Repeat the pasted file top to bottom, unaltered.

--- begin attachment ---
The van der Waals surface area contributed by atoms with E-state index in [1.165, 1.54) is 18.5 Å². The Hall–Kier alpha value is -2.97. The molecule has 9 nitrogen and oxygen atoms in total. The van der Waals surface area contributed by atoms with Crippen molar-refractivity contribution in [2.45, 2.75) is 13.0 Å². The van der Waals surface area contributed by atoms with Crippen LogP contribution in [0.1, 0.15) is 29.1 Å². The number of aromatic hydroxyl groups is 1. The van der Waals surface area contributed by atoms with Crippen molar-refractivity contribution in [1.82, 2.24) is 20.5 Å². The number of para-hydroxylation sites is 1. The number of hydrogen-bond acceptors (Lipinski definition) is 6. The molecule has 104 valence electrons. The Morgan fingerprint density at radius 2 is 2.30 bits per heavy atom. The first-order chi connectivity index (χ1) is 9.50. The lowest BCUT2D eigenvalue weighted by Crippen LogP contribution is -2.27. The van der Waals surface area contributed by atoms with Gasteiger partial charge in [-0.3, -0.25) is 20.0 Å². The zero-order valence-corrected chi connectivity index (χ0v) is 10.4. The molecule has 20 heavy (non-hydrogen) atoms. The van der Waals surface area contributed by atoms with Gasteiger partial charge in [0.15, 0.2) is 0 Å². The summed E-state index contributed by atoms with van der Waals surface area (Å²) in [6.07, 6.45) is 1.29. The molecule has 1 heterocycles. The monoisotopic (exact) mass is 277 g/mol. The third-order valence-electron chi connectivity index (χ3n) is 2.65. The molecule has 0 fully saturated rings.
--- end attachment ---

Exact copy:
The van der Waals surface area contributed by atoms with E-state index in [1.165, 1.54) is 18.5 Å². The Hall–Kier alpha value is -2.97. The molecule has 9 nitrogen and oxygen atoms in total. The van der Waals surface area contributed by atoms with Crippen molar-refractivity contribution in [2.45, 2.75) is 13.0 Å². The van der Waals surface area contributed by atoms with Crippen LogP contribution in [0.1, 0.15) is 29.1 Å². The number of aromatic hydroxyl groups is 1. The van der Waals surface area contributed by atoms with Crippen molar-refractivity contribution in [1.82, 2.24) is 20.5 Å². The number of para-hydroxylation sites is 1. The number of hydrogen-bond acceptors (Lipinski definition) is 6. The molecule has 104 valence electrons. The Morgan fingerprint density at radius 2 is 2.30 bits per heavy atom. The first-order chi connectivity index (χ1) is 9.50. The lowest BCUT2D eigenvalue weighted by Crippen LogP contribution is -2.27. The van der Waals surface area contributed by atoms with Gasteiger partial charge in [-0.3, -0.25) is 20.0 Å². The zero-order valence-corrected chi connectivity index (χ0v) is 10.4. The molecule has 20 heavy (non-hydrogen) atoms. The van der Waals surface area contributed by atoms with Gasteiger partial charge in [0.15, 0.2) is 0 Å². The summed E-state index contributed by atoms with van der Waals surface area (Å²) in [6.07, 6.45) is 1.29. The molecule has 1 heterocycles. The monoisotopic (exact) mass is 277 g/mol. The third-order valence-electron chi connectivity index (χ3n) is 2.65. The molecule has 0 fully saturated rings.